Brother’s Ruin

      Publisher: Tor 

      RRP: £10.99

      Author: Emma Newman 

      Published:  2017-03-12

 

 

 


The year is 1850 and Great Britain is flourishing, thanks to the Royal Society of the Esoteric Arts. When a new mage is discovered, Royal Society elites descend like buzzards to snatch up a new apprentice. Talented mages are bought from their families at a tremendous price, while weak mages are snapped up for a pittance. For a lower middle-class family like the Gunns, the loss of a son can be disastrous, so when seemingly magical incidents begin cropping up at home, they fear for their Ben’s life and their own livelihoods.

But Benjamin Gunn isn’t a talented mage. His sister Charlotte is, and to prevent her brother from being imprisoned for false reporting she combines her powers with his to make him seem a better prospect. When she discovers a nefarious plot by the sinister Doctor Ledbetter, Charlotte must use all her cunning and guile to protect her family, her secret and her city.


 

Another complex heroine and vivid world from Emma Newman.

 

Brother’s Ruin is the first in the Industrial Magic series, a new gaslight fantasy setting from acclaimed author Emma Newman. Readers are introduced to an alternate history; a time period where, instead of the industrial revolution, a magical revolution took place. Magical talents are responsible for factories, trains, and timepieces alike. In this world, magic is closely controlled by The Royal Society of the Esoteric Arts, which works in tandem with the monarchy. Mages are both feared and revered, and new mages are taken from their families to be trained, paying the remaining family compensation for the loss of their son, or, more unusually, daughter.

The Royal Society has three branches which descend on newly uncovered mages for testing, and which place competing compensatory bids for the apprentice to join their ranks. Being a “latent”, an unregistered mage, carries grave risk from the authorities, as well as the oft reported risk of “going wild”, causing untold danger to oneself and the general public. Anyone who considers themselves gifted are encouraged to submit for testing, while other members of society are encouraged to inform on anyone who they believe or suspect to be a latent. Both false reports and resisting testing are met with grave consequences.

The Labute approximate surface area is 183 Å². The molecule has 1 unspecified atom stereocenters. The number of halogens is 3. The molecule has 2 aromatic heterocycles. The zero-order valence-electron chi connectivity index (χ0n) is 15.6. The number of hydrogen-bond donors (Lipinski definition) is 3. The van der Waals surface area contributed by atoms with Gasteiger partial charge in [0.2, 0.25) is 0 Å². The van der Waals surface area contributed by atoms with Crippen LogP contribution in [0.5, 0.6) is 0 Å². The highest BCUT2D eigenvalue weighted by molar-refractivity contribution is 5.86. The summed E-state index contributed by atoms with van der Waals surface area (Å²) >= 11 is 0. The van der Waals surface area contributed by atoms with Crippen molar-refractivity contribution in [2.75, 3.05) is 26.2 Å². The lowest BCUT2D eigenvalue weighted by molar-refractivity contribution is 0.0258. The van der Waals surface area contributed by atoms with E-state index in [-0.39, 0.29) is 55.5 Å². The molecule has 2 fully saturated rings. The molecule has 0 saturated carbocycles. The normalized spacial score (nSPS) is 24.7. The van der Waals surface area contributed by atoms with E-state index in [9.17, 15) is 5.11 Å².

The Gunns are a lower middle class family who find themselves in contact with The Royal Society; when a timepiece is mysteriously altered, it is assumed that Benjamin Gunn is the latent, while his sister, Charlotte is overlooked. While Ben has some abilities, Charlotte’s are much more impressive; mages are forbidden to marry and have a family, however, and Charlotte wishes to do both. She is left with the unenviable and risky task of hiding her own abilities, while ensuring Ben does as well as possible in the testing, to ensure their family are compensated rather than punished. When Charlotte uncovers a dangerous secret that could destroy their family, however, she finds herself in much closer contact with mages than she ever desired.

This, the first entry in an ongoing series, introduces Charlotte as a clever, gifted and spirited woman, living in a society which does not value these traits in females. While she wants to marry and have children, she is frustrated by the double standards in society which prevent her from openly using her talents as an illustrator to help the family finances.

Brother’s Ruin demonstrates once again how adept Emma Newman is in writing complex heroines and vivid worlds, and is tinged as ever with a welcome touch of knowing feminism. The story takes place over a brief time period and, appropriate to its format, pulls the reader along at a similarly fast pace as Charlotte’s life tumbles out of control. The text is vivid and rich in description, yet no words or time feel wasted or surplus to requirements; the only complaint that could possibly be levied is that it ends far too soon. With the sequel, Weaver’s Lament, on general release from the 17th of October there has never been a finer time to dive into Industrial Magic. 


GeekPlanetOnline.com

 

 

 

Full disclosure: GeekPlanetOnline is the publisher and host of Emma and Peter Newman's podcasts Tea & Jeopardy and Tales From the Split Worlds. The author of this review is connected to Mrs. Newman via GeekPlanetOnline but has no personal relationship with her.